The latest issue of 'New York' magazine features 35 women who say they were drugged and raped by film and television celebrity Bill Cosby. The women are aged from 44 to 80 and come from different walks of life and races. The magazine interviewed each of them separately, but Zlatica Hoke reports their stories are similar.
Video

Video US Calls Fight Against Human Trafficking a Must Win

The United States is promising not to give up its fight against what Secretary of State John Kerry calls the “scourge” of modern slavery. Officials released the country’s annual human trafficking report Monday – a report that’s being met with some criticism. VOA’s National Security correspondent Jeff Seldin has more from the State Department.
Video

Video Washington DC Underground Streetcar Station to Become Arts Venue

Abandoned more than 50 years ago, the underground streetcar station in Washington D.C.’s historic DuPont Circle district is about to be reborn. The plan calls for turning the spacious underground platforms - once meant to be a transportation hub, - into a unique space for art exhibitions, presentations, concerts and even a film set. Roman Mamonov has more from beneath the streets of the U.S. capital. Joy Wagner narrates his report.
Video

Video Europe’s Twin Crises Collide in Greece as Migrant Numbers Soar

Greece has replaced Italy as the main gateway for migrants into Europe, with more than 100,000 arrivals in the first six months of 2015. Many want to move further into Europe and escape Greece’s economic crisis, but they face widespread dangers on the journey overland through the Balkans. VOA's Henry Ridgwell reports.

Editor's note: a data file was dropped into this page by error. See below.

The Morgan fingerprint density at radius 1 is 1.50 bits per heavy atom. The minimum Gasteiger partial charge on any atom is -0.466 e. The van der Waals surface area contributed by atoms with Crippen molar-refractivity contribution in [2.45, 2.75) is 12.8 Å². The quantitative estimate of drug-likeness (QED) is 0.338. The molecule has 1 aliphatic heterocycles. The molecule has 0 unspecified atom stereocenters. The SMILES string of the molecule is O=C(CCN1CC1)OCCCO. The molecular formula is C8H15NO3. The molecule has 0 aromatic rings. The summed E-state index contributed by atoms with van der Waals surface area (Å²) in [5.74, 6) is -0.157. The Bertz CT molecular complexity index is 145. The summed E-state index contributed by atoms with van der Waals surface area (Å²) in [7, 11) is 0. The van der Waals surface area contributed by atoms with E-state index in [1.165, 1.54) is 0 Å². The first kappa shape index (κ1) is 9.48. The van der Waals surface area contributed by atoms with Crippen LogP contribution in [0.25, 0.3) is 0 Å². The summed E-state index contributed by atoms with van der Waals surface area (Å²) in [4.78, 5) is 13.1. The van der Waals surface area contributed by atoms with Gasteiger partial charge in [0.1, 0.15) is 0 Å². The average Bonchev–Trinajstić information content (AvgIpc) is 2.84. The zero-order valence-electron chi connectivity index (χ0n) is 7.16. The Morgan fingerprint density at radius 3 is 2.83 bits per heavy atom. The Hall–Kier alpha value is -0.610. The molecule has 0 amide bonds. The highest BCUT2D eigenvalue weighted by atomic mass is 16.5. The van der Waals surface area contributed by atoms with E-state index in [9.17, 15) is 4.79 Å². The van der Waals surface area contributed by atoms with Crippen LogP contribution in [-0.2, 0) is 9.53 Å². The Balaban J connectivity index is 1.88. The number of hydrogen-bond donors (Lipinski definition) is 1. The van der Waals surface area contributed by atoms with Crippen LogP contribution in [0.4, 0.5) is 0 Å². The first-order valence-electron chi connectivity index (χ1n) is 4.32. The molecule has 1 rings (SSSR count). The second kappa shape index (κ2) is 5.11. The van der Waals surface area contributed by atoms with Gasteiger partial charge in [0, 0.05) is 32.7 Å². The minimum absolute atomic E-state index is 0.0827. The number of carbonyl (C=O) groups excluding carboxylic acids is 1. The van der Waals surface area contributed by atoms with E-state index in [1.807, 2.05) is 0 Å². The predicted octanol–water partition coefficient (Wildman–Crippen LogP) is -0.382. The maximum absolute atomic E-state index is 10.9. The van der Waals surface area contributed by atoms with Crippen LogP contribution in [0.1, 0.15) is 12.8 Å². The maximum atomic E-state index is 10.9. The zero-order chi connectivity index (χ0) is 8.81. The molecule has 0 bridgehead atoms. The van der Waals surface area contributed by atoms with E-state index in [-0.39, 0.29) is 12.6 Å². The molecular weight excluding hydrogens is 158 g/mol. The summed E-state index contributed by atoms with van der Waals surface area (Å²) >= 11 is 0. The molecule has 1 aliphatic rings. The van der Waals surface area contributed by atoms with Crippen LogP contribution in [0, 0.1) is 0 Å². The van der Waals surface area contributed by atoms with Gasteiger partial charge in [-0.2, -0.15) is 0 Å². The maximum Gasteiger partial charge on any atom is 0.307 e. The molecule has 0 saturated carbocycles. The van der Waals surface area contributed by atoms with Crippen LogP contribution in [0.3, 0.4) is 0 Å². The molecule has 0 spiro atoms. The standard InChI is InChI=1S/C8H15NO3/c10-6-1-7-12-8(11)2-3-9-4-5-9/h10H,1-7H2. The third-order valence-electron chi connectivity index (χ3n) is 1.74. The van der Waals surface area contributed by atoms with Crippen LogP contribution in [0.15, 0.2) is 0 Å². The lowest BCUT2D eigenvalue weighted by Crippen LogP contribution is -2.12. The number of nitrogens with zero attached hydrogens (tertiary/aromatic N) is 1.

Video

Video Stink Intensifies as Lebanon’s Trash Crisis Continues

After the closure of a major rubbish dump a week ago, the streets of Beirut are filling up with trash. Having failed to draw up a plan B, politicians are struggling to deal with the problem. John Owens has more for VOA from Beirut.
Video

Video Paris Rolls Out Blueprint to Fight Climate Change

A U.N. climate conference in December aims to produce an ambitious agreement to fight heat-trapping greenhouse gases. But many local governments are not waiting, and have drafted their own climate action plans. That’s the case with Paris — which is getting special attention, since it’s hosting the climate summit. Lisa Bryant takes a look for VOA at the transformation of the French capital into an eco-city.

VOA Blogs